Learning at home -Robins Year R

Welcome to Robins Class page!
Below are lots of ideas for activities you could do with your child at home.  Don't feel you have to use all of these, it can be easy to feel overwhelmed by all the things available.  While it would be good to keep up with the basics of reading, writing and maths, work with your child's interests and how they like to learn.  Learning at home does not need to be exactly the same as learning at school.  Have fun and get creative!   Remember to upload any learning, videos, and activities you do to Tapestry so your teachers can see what you've been up to!
Watch the 2D SHAPE SONG here on YouTube. All of the children in Robins Class are familiar with the song, then check down below for the challenges.
Watch the video below for 2D Shape Learning with Miss MacKenzie!


This week, we’d like you to explore 2D shapes in the home and in your surrounding environment. You can choose to focus on a shape a day or combine shapes in order to spot similarities and differences. The key shapes that children in Reception learn are circles, squares, triangles, and oblongs (rectangles). However, the Robins do enjoy a variety of shapes such as ovals, hearts, diamonds, and stars. They also understand that there are other shapes with even more sides to explore!


It’s important to understand that 2D shapes are ALWAYS flat, but that we can also find them on the surface of “fat” 3D shapes as well (such as 2D windows and doors on a 3D house).

Go on a shape hunt (inside or out). Once your child has spotted a shape, let them talk about what they notice:

Are the sides straight or curved?

Can they spot another shape like this?

What if we turn it around? Is it still the same shape?

Can they find a different shape? Why is it different?

Compare similarities and differences of various shapes? How are they the same? How are they different? For instance, you could choose to compare rectangles and squares, showing that whilst they both have four corners and four sides, the length of the sides of each shape help determine which shape is which. You could also choose to classify shapes – can you find shapes with a curved surface? What about shapes that have corners?


Using the images below as an example, can you create your own 2D shape? You can use natural resources such as sticks or leaves, or resources at home such as blocks, lolly sticks, string, or spoons! Can you make a stick triangle? What about a square and a rectangle? How can you tell the difference between a square and rectangle? Can I use sticks to make a circle? Why, or why not? What would YOU use to make a circle? Your teachers miss you very much and would love to see what you come up with. Please upload any photographs, videos of, and comments about your learning to Tapestry and we’ll leave you a reply!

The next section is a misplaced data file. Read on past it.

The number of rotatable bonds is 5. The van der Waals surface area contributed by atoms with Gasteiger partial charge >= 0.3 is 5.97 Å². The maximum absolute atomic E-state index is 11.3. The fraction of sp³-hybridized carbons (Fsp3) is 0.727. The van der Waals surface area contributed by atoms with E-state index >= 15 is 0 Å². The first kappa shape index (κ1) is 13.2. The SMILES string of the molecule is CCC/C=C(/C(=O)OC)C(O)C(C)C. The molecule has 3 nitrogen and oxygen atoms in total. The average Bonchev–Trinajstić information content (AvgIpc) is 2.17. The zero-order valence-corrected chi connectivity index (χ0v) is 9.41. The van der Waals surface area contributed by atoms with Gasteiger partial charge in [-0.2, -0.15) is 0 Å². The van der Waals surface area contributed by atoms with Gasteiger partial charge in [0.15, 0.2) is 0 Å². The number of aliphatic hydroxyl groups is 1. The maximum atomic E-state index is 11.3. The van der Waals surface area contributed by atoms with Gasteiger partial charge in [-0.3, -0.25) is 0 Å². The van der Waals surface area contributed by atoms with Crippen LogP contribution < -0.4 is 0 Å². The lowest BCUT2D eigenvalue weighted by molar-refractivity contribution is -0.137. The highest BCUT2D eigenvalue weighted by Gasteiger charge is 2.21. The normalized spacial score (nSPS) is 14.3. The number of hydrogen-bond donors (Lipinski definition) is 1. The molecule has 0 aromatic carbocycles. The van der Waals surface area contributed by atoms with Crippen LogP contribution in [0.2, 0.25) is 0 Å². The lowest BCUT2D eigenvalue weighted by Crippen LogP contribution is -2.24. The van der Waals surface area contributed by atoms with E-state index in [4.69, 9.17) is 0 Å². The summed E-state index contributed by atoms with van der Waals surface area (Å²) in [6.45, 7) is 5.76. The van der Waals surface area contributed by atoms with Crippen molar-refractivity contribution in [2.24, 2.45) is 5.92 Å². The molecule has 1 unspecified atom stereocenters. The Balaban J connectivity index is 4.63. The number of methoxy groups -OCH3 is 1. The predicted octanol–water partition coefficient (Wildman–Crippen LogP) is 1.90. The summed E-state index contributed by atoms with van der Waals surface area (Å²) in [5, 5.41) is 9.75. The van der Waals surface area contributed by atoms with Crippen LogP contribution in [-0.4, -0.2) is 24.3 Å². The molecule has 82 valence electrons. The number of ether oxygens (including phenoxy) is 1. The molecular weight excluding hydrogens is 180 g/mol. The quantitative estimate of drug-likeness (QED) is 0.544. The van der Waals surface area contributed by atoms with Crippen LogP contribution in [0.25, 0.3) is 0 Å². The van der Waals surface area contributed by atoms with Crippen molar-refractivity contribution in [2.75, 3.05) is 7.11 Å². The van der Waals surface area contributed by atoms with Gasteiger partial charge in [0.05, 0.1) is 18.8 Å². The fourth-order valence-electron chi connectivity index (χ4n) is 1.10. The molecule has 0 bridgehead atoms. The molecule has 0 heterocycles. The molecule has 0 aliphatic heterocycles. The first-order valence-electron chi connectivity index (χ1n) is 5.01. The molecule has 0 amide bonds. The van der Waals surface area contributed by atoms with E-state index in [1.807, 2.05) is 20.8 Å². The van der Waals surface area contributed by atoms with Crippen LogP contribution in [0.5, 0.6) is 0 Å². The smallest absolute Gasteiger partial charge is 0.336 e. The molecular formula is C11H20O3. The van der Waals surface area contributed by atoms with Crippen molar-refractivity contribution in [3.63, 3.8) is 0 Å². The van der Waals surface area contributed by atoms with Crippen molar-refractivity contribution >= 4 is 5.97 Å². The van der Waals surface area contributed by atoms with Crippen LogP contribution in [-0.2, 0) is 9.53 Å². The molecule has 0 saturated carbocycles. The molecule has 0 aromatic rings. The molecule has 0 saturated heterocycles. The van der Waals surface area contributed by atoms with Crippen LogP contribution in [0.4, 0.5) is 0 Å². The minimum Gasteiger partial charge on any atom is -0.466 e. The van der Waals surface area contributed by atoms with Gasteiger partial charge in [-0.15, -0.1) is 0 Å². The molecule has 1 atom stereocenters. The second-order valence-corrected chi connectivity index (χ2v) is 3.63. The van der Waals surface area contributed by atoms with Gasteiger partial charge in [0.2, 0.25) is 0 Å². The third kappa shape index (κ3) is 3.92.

In Robins, we do a phonics session every day.  Four days with a sound focus, one day with a tricky word (also known as common exception word) focus. The average phonics lesson is around 15-20 minutes and consists of learning the sound, applying by reading words with that sound, practicing it in a game (you could use one of the phonics websites we have already suggested), and either reading as part of a sentence, or writing it.

Of course, it’s entirely up to you how you structure your week whilst your children are home learning and we recognise that learning from home is so very different from the routines of a school day. However, we’d thought we’d structure some phonics lessons for you to give all children in Robins class, a focus for that week.


This week, we’re suggesting the four trigraphs. A trigraph has three letters that make one sound. For instance: the igh in high, the air in hair, the ear in gear, and the ure in sure. When we say the sounds igh, air, ear, and ure, our tongues and mouths do not change while we saying them, so they count as one sound. Example: h-igh high or m-igh-t might


TOP TIP: If you are writing a sentence, get your child to “hold it in their head” first by using a “my turn, your turn” approach. Say the sentence, get them to repeat it. You can do this four or five times varying the pitch in your voice. Get the children to count how many words in their sentence before writing it down. Encourage the children to think about using finger spaces between each word.